Manifesto promise 2: “We will completely resolve the issue of circular debt; permanent elimination of circular debt.” Fact: According to Yousaf Naseem Khokhar, federal secretary for the Ministry of Water and Power, the total amount of circular debt now stands at a colossal Rs1 trillion. (-1)
Manifesto promise 3: To stop political interference in state-owned enterprises (SOEs). (-1)
Manifesto promise 4: To appoint independent professional chief executive officers at SOEs. Fact: In 2013, PIA’s accumulated losses stood at Rs192 billion. Over the past five years, PIA’s accumulated losses have gone up to Rs360 billion. Fact: Collectively, SOEs have lost Rs3.7 trillion over the past five years. (-1)
Manifesto promise 5: To depoliticize police. Fact: Nothing done. (-1)
Manifesto promise 6: National education emergency will be declared. Fact: Nothing done. (-1)
Manifesto promise 7: To substantially increase the number of judges. Fact: Nothing done.(0)
Manifesto promise 8: To revise the Pakistan Penal Code. Fact: Nothing done.(0)
Manifesto promise 9: To computerize court records. Fact: Nothing done.(0)
Manifesto promise 10: To dramatically reduce the time spent in litigation. Fact: Nothing done. (0)
Manifesto promise 11: To ensure accountability of all major development projects. Facts: In the last six months of the PML-N government, the Supreme Court of Pakistan and the National Accountability Bureau (NAB) are trying to deliver on that promise.(0)
Manifesto promise 12: To establish an autonomous NAB. Fact: In the last six months of the PML-N government, the National Accountability Bureau is trying to deliver on that promise. (0)
Manifesto promise 13: To strengthen the role of the ombudsman. Fact: Nothing done.(0)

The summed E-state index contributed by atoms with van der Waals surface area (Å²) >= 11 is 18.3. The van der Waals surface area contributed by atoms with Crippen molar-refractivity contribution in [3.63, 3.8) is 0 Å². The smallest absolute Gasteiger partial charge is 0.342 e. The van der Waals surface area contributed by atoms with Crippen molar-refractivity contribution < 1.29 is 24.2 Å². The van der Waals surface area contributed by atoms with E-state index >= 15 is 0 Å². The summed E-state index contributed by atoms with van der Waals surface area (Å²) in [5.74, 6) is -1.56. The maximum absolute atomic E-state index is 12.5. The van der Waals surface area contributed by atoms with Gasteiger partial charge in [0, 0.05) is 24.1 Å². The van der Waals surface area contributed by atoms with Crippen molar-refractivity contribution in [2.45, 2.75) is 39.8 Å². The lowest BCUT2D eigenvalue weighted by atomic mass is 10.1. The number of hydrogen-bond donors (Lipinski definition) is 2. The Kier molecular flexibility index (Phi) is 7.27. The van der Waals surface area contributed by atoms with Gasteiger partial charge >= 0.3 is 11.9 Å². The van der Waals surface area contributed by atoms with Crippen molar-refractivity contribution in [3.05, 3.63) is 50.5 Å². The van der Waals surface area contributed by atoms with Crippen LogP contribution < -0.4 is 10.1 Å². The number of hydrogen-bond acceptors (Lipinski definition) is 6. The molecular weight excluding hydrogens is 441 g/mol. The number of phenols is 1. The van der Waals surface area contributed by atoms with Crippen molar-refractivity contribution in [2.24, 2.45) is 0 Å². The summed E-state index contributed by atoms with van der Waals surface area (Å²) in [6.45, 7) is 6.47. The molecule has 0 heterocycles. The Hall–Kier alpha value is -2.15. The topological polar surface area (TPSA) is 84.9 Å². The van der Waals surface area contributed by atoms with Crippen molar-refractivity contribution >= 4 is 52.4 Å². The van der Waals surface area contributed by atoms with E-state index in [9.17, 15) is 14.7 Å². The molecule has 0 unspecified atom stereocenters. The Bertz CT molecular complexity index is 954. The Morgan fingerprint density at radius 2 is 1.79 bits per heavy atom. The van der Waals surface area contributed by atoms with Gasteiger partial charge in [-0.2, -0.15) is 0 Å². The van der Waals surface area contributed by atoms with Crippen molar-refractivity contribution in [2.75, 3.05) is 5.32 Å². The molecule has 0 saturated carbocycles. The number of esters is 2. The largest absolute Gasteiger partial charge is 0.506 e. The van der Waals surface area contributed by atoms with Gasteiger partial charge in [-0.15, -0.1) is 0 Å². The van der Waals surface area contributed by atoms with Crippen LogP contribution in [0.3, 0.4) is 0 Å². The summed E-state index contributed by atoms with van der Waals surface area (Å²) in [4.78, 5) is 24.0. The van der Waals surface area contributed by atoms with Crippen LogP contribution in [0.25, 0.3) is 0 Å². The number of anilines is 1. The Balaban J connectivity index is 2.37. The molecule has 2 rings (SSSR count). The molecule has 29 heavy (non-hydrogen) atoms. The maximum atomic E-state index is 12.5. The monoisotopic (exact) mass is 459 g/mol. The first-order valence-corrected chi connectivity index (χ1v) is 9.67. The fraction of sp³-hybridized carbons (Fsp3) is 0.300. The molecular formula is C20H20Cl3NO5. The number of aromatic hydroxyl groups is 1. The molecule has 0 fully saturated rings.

Manifesto promise 14: To create a Ministry of Energy and Natural Resources. Fact: Nothing done.(0)
Manifesto promise 15: To increase tax-to-GDP ratio to 15 percent. Fact: In 2018, as per the estimates based on the collection by the Federal Board of Revenue, the tax-to-GDP ratio stands at 11.2 percent, which is an improvement over the previous year but misses the target by a wholesome 3.8 percentage points. Partial fulfillment. (+1)
Manifesto promise 16: To extend land record computerization to all provinces. Fact: Not done (I think it is more of a provincial responsibility).(0)
Manifesto promise 17: To establish a merit-based system. Fact: Nothing done.(-1)
Manifesto promise 18: New laws to replace the 2002 local bodies system. Fact: Promise fulfilled.(+1)
Manifesto promise 19: To hold local government elections in six months. Fact: Let us say, promise fulfilled.(+1)
Manifesto promise 20: Expeditious setting up of coal and LNG import terminals, and coal transportation facilities. Promise fulfilled. (+1)
P S: All manifesto promises have been extracted from the PML-N’s election manifesto that was released on March 7, 2013.”]]